Garden Guy – Will Work for Heteros Only


Meet Todd and Sabrina Farber, owners of Garden Guy, Inc., a Houston landscaping company.  TheyFarbers_1 recently created a firestorm by sending this email to a potential customer:

"Subject: Cancel Appt – Garden Guy

"Dear Mr. Lord,

"I am appreciative of your time on the phone today and glad you
contacted us. I need to tell you that we cannot meet with you because
we choose not to work for homosexuals.

"Best of luck in finding someone else to fill your landscaping needs.

"All my best, Sabrina"

All my best, my ass.  Sabrina, how do you square that hateful missive with this bit of PR hoohah on your website:  "Treating you with respect and honesty are the cornerstones of our reputation."  Which reputation is now being hotly debated in Houston and on blogs everywhere.   Their website does show their hand, however, by promoting the No Gay Marriage website.

Bigots will be bigots, I suppose.  But to me, the appalling part of this story is the bluntness of the bigotry and the fact that it’s perfectly legal in Texas and almost everywhere in the U.S.  Should customers fight back by demanding that the designers and nurseries whose services and products they buy be equal opportunity businesspeople?  We’ll be following this story.

Thanks to Elizabeth at Gardening While Intoxicated for the alert.

P.S.  Links removed after reading Richard Boyd’s comment.


  1. Looks like a bit of link baiting to me. He is going to rocket up in the SERP’s with all the links going to his website.

    Of course you could always start to skew his results by linking to his website with something like “queer hating looser” as the anchor text.

  2. The bluntness is pretty amazing! Wow. I’m with the guy above that commented – it would be great to link the website with ‘queer hating looser’ – or better yet, ignore them. I’m hoping that alot of people will write them a letter expressing their frustration with this kind of blatant hate (and go elsewhere for their ‘landscaping needs’).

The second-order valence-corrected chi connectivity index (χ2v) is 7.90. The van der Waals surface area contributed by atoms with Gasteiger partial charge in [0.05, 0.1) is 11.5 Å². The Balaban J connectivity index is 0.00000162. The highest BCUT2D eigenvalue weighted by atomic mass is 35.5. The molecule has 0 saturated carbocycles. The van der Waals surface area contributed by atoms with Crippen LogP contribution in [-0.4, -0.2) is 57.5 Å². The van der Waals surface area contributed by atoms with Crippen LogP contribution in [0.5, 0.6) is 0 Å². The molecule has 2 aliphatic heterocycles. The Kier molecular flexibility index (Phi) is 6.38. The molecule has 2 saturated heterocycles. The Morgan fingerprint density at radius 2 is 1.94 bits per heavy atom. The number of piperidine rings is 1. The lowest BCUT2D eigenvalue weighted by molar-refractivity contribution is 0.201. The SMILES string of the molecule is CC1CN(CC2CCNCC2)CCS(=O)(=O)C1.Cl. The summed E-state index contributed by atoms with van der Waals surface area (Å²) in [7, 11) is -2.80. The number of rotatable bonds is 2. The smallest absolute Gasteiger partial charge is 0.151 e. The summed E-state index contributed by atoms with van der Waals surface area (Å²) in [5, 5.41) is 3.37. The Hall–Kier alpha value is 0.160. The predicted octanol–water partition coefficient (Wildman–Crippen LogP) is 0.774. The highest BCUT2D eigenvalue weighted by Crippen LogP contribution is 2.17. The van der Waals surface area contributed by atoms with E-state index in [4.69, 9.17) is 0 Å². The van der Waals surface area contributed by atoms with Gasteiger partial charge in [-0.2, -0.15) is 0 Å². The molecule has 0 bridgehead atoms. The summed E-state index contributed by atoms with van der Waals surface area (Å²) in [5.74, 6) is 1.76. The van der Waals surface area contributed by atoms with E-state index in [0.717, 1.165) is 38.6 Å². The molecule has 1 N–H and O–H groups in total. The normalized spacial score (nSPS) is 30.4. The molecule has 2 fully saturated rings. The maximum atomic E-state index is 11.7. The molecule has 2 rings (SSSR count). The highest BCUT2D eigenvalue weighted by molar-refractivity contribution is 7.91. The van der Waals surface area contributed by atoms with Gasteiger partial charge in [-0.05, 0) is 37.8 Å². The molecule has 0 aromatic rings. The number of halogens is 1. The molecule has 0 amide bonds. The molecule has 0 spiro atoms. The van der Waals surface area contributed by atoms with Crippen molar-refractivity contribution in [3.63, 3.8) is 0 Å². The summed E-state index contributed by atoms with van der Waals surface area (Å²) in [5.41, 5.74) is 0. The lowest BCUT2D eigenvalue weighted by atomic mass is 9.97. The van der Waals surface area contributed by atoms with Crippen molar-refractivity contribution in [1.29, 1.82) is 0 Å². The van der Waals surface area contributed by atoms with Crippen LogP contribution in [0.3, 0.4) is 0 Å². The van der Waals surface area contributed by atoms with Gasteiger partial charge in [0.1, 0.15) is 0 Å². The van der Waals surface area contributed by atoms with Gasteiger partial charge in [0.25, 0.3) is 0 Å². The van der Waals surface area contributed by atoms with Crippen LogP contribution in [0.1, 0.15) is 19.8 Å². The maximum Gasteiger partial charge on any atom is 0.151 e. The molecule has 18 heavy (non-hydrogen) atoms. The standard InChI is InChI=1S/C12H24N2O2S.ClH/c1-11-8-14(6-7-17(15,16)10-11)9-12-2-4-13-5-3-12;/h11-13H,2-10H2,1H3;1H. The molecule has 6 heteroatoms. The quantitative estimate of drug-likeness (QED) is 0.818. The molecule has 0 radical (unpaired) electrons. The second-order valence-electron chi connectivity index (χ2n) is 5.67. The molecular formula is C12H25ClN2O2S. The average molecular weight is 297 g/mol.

3. Damn, I was just composing an email to send to the ranters and thought I should check before hitting send . Thanks for picking up on this. We want to know how poor, poor Mr. Farber “had done landscaping for gay clients before but had become increasingly “grieved” over visiting their homes to discuss design and plantings” …was it their poor plant choices (Ggayfeather? Cockscomb? Rosa ‘Fairy’?), or gasp! their color combos (too much pink and lavender?) that made him “grieve”? We queer gardeners want the answer and we want it now!!

  4. How did Miss Sabrina know Mr. Lord was one one them homa sex yulls from a phone conversation?

    Did the Lord say fabulous? Did the Lord say it needed to be done in six days for a fashion show? Did the Lord ask for some forbidden fruit trees?

    My Sweet Lord!

  5. I’m amused. Owners of privately held businesses can do what they want. They can take on the clients they want. All that is fine. I just have to laugh ’cause it seems like such BAD BUSINESS.

    Turning away clients because of sexual preference seems like one of the more ridiculous reasons to walk away from money… but that’s just me.

    All of Texas is not like this. I can assure you that there are people in Houston who want this job… and will get it.

    Let the market forces go to work. I’m sure there will be some who think this anti-gay policy is good. But if I had to bet on future earnings and long term growth, I’d bet on landscape designers who don’t worry about the sexual orientation of their clients.